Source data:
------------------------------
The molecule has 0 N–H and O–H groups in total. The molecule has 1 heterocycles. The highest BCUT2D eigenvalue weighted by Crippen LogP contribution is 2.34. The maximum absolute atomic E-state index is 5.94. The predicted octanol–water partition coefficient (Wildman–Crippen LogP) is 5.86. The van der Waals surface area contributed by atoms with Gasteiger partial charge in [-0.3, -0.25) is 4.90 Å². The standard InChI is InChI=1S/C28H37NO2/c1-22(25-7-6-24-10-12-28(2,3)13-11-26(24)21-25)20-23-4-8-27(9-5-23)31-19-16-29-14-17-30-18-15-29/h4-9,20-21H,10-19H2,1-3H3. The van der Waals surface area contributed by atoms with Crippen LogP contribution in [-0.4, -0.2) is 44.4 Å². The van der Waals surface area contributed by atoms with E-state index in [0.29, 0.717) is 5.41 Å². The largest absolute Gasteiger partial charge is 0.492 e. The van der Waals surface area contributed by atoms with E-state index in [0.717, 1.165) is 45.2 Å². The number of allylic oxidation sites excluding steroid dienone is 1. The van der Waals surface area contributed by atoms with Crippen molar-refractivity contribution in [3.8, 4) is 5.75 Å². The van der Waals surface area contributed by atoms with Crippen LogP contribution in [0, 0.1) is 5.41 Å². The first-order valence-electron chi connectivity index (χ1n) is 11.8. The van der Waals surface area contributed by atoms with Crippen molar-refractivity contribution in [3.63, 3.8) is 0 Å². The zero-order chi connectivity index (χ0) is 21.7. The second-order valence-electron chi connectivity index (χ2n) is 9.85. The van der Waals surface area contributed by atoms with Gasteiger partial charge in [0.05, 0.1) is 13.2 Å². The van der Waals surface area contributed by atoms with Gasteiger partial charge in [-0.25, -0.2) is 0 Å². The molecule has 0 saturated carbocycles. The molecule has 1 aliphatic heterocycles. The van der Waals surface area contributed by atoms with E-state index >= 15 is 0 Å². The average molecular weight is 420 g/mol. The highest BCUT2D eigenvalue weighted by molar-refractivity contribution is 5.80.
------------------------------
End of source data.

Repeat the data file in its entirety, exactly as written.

The molecule has 0 N–H and O–H groups in total. The molecule has 1 heterocycles. The highest BCUT2D eigenvalue weighted by Crippen LogP contribution is 2.34. The maximum absolute atomic E-state index is 5.94. The predicted octanol–water partition coefficient (Wildman–Crippen LogP) is 5.86. The van der Waals surface area contributed by atoms with Gasteiger partial charge in [-0.3, -0.25) is 4.90 Å². The standard InChI is InChI=1S/C28H37NO2/c1-22(25-7-6-24-10-12-28(2,3)13-11-26(24)21-25)20-23-4-8-27(9-5-23)31-19-16-29-14-17-30-18-15-29/h4-9,20-21H,10-19H2,1-3H3. The van der Waals surface area contributed by atoms with Crippen LogP contribution in [-0.4, -0.2) is 44.4 Å². The van der Waals surface area contributed by atoms with E-state index in [0.29, 0.717) is 5.41 Å². The largest absolute Gasteiger partial charge is 0.492 e. The van der Waals surface area contributed by atoms with E-state index in [0.717, 1.165) is 45.2 Å². The number of allylic oxidation sites excluding steroid dienone is 1. The van der Waals surface area contributed by atoms with Crippen molar-refractivity contribution in [3.8, 4) is 5.75 Å². The van der Waals surface area contributed by atoms with Crippen LogP contribution in [0, 0.1) is 5.41 Å². The first-order valence-electron chi connectivity index (χ1n) is 11.8. The van der Waals surface area contributed by atoms with Crippen molar-refractivity contribution in [3.63, 3.8) is 0 Å². The zero-order chi connectivity index (χ0) is 21.7. The second-order valence-electron chi connectivity index (χ2n) is 9.85. The van der Waals surface area contributed by atoms with Gasteiger partial charge in [0.05, 0.1) is 13.2 Å². The van der Waals surface area contributed by atoms with Gasteiger partial charge in [-0.25, -0.2) is 0 Å². The molecule has 0 saturated carbocycles. The molecule has 1 aliphatic heterocycles. The van der Waals surface area contributed by atoms with E-state index >= 15 is 0 Å². The average molecular weight is 420 g/mol. The highest BCUT2D eigenvalue weighted by molar-refractivity contribution is 5.80.